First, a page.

I'm calling the poster here out as being full of shit. As someone who's done neuroscience research, the idea that "Humans have no idea how the human, or any other brain, works" is bollocks. We have a reasonably good idea on the large scale, and in certain areas (such as the visual cortex), that understanding is quite far along. There are frontiers to our knowledge, but human understanding of brains is well on its way. Poster needs to pick up some neuroscience textbooks and get clued.

As a particular recommendation, I'd suggest Kolb and Whishaw's "Fundamentals of Human Neuropsychology"; it's an excellent textbook.

Open Source

Reasons To Use Mono For Linux Development 355 355

Posted by samzenpus
from the best-tools-for-the-job dept.
Nerval's Lobster writes: In the eleven years since Mono first appeared, the Linux community has regarded it with suspicion. Because Mono is basically a free, open-source implementation of Microsoft's .NET framework, some developers feared that Microsoft would eventually launch a patent war that could harm many in the open-source community. But there are some good reasons for using Mono, developer David Bolton argues in a new blog posting. Chief among them is MonoDevelop, which he claims is an excellent IDE; it's cross-platform abilities; and its utility as a game-development platform. That might not ease everybody's concerns (and some people really don't like how Xamarin has basically commercialized Mono as an iOS/Android development platform), but it's maybe enough for some people to take another look at the platform.

Apple Music and the Terrible Return of DRM 260 260

Posted by Soulskill
from the must-have-been-a-short-vacation dept.
An anonymous reader writes: Apple's rumored music streaming service looks set to materialize soon, and a lot of people are talking about how good it might be. But Nilay Patel is looking at the other side — if the service fits with Apple's typical mode of operation, it'll only work with other Apple products. "That means I'll have yet a fourth music service in my life (Spotify, Google Play Music, Prime, and Apple Music) and a fourth set of content exclusives and pricing windows to think about instead of just listening to music." He points out Steve Jobs's 2007 essay on the state of digital music and notes that Jobs seemed to feel DRM was a waste of time — something forced on Apple by the labels. "But it's no longer the labels pushing DRM on the music services; it's the services themselves, because locking you into a single ecosystem guarantees you'll keep paying their monthly subscription fees and hopefully buy into the rest of their ecosystem. ... Apple Music might be available on Android, but it probably won't be as good, because Apple wants you to buy an iPhone.... There's just lock-in, endless lock-in. Is this what we wanted?"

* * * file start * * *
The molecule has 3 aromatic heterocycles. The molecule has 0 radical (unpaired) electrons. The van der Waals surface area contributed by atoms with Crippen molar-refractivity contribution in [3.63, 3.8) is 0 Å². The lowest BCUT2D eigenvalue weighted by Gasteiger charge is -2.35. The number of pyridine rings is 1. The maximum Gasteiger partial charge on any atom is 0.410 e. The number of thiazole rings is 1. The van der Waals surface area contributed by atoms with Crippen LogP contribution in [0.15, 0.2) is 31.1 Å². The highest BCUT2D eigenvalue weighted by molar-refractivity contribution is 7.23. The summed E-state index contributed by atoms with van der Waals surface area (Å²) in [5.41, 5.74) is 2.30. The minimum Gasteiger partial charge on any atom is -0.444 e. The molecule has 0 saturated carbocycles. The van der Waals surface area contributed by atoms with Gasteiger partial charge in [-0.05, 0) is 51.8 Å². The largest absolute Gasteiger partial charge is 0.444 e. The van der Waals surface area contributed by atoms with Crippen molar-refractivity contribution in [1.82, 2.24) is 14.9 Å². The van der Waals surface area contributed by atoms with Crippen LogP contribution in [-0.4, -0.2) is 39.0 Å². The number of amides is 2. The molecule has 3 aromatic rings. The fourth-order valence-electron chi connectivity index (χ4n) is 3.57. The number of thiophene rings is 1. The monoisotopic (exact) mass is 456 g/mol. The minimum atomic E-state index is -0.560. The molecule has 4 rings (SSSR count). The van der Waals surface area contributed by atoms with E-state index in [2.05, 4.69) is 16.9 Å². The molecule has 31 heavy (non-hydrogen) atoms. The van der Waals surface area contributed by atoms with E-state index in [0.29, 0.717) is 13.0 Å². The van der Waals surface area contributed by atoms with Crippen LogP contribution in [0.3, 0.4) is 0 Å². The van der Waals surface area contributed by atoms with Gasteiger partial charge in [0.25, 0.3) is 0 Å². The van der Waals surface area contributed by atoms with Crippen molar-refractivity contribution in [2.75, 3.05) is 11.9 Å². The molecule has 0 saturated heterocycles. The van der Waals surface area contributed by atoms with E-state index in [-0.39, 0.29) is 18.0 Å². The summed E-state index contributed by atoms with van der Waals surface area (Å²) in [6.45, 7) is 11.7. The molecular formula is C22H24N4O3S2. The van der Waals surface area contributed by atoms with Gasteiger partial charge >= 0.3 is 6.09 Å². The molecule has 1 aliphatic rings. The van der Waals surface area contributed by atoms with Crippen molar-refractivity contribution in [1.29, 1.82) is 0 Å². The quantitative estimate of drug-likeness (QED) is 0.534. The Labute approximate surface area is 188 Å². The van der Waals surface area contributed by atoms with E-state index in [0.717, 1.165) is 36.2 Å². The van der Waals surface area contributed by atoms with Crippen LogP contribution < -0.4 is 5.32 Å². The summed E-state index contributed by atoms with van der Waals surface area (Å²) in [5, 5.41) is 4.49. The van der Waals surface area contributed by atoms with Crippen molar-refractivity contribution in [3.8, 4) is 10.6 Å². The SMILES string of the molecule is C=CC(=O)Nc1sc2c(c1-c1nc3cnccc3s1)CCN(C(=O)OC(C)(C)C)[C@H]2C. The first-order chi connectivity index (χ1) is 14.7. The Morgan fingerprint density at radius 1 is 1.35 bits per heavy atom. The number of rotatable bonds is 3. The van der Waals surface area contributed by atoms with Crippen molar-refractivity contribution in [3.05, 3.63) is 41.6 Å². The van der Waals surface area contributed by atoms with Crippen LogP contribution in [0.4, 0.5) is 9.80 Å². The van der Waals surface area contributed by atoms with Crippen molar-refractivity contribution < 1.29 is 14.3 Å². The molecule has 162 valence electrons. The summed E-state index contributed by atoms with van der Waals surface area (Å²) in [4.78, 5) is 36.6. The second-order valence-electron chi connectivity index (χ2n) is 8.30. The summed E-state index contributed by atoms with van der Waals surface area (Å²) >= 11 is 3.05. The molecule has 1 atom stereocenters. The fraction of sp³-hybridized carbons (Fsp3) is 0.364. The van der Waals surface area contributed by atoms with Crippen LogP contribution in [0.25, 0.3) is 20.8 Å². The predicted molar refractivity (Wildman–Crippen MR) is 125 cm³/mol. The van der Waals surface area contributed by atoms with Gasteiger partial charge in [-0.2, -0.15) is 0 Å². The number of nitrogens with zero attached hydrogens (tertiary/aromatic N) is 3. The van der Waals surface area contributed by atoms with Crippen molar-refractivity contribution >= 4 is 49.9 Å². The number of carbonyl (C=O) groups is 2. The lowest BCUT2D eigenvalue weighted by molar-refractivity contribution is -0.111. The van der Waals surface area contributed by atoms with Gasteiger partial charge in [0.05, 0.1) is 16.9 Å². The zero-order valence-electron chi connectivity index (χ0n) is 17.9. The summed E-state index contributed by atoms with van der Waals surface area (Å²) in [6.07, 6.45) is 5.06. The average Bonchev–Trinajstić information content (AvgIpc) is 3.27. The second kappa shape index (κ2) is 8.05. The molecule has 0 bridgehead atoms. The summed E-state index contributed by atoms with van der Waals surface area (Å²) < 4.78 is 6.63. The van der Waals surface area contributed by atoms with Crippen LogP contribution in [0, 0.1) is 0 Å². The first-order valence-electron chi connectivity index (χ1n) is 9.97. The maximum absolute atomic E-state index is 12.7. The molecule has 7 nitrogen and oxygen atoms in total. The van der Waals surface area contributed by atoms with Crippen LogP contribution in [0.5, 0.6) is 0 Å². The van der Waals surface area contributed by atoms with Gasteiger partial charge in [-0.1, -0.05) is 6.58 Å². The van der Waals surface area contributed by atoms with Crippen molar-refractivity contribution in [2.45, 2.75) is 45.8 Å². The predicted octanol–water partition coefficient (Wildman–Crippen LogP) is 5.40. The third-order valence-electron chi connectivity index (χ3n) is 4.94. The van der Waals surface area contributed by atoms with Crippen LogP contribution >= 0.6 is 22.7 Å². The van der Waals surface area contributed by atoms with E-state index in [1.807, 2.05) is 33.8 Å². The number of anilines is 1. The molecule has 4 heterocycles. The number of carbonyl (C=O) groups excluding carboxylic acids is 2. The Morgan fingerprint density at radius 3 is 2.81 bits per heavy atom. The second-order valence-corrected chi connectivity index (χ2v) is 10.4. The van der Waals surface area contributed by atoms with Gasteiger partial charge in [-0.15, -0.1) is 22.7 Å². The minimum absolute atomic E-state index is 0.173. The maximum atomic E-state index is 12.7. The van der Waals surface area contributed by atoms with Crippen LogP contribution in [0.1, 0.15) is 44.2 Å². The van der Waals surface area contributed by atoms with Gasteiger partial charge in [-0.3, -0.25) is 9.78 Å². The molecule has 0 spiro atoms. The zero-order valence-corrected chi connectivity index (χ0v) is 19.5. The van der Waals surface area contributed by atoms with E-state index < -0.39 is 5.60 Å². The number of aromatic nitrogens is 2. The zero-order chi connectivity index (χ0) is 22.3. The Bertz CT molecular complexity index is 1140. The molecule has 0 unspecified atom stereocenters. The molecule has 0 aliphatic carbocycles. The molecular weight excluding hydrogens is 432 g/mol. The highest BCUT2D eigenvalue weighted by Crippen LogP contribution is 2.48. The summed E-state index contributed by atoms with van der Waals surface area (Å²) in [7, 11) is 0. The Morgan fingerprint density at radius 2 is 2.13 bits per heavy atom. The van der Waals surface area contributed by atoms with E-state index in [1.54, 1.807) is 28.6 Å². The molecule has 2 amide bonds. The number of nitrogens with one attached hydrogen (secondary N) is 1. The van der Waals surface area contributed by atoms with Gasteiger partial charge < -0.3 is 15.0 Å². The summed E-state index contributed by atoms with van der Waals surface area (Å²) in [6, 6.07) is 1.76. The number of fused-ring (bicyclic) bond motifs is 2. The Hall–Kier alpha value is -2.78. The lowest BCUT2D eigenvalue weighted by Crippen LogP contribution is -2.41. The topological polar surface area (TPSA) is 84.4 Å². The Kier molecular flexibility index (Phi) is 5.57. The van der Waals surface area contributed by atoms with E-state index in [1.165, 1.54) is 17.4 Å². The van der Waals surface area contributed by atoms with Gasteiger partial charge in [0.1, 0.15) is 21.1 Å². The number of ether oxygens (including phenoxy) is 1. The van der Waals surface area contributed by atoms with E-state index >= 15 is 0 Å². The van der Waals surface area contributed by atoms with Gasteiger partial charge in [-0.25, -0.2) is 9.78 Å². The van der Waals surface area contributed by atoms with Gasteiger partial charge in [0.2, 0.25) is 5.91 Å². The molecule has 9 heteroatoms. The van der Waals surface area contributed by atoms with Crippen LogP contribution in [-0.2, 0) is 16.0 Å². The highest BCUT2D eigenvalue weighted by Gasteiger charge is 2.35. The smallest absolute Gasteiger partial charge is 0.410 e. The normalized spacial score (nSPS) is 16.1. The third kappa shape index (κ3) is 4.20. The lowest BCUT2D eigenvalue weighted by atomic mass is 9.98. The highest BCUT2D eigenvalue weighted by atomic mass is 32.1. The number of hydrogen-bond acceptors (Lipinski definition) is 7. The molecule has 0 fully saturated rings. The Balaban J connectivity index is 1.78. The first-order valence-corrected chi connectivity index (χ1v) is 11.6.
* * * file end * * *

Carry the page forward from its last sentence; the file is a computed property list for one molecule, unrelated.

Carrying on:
America Online

Jason Scott of Textfiles.com Wants Your AOL & Shovelware CDs 123 123

Posted by Soulskill
from the your-kids-know-them-as-the-small-frisbees-that-shatter-so-beautifully dept.
eldavojohn writes: You've probably got a spindle in your closet, or a drawer layered with them: the CD-ROM discs that were mailed to you or delivered with some hardware that you put away "just in case." Now, of course, the case for actually using them is laughable. Well, a certain eccentric individual named Jason Scott has a fever — and the only cure is more AOL CDs. But his sickness doesn't stop there, "I also want all the CD-ROMs made by Walnut Creek CD-ROM. I want every shovelware disc that came out in the entire breadth of the CD-ROM era. I want every shareware floppy, while we're talking. I want it all. The CD-ROM era is basically finite at this point. It's over. The time when we're going to use physical media as the primary transport for most data is done done done. Sure, there's going to be distributions and use of CD-ROMs for some time to come, but the time when it all came that way and when it was in most cases the only method of distribution in the history books, now. And there were a specific amount of CD-ROMs made. There are directories and listings of many that were manufactured. I want to find those. I want to image them, and I want to put them up. I'm looking for stacks of CD-ROMs now. Stacks and stacks. AOL CDs and driver CDs and Shareware CDs and even hand-burned CDs of stuff you downloaded way back when. This is the time to strike." Who knows? His madness may end up being appreciated by younger generations!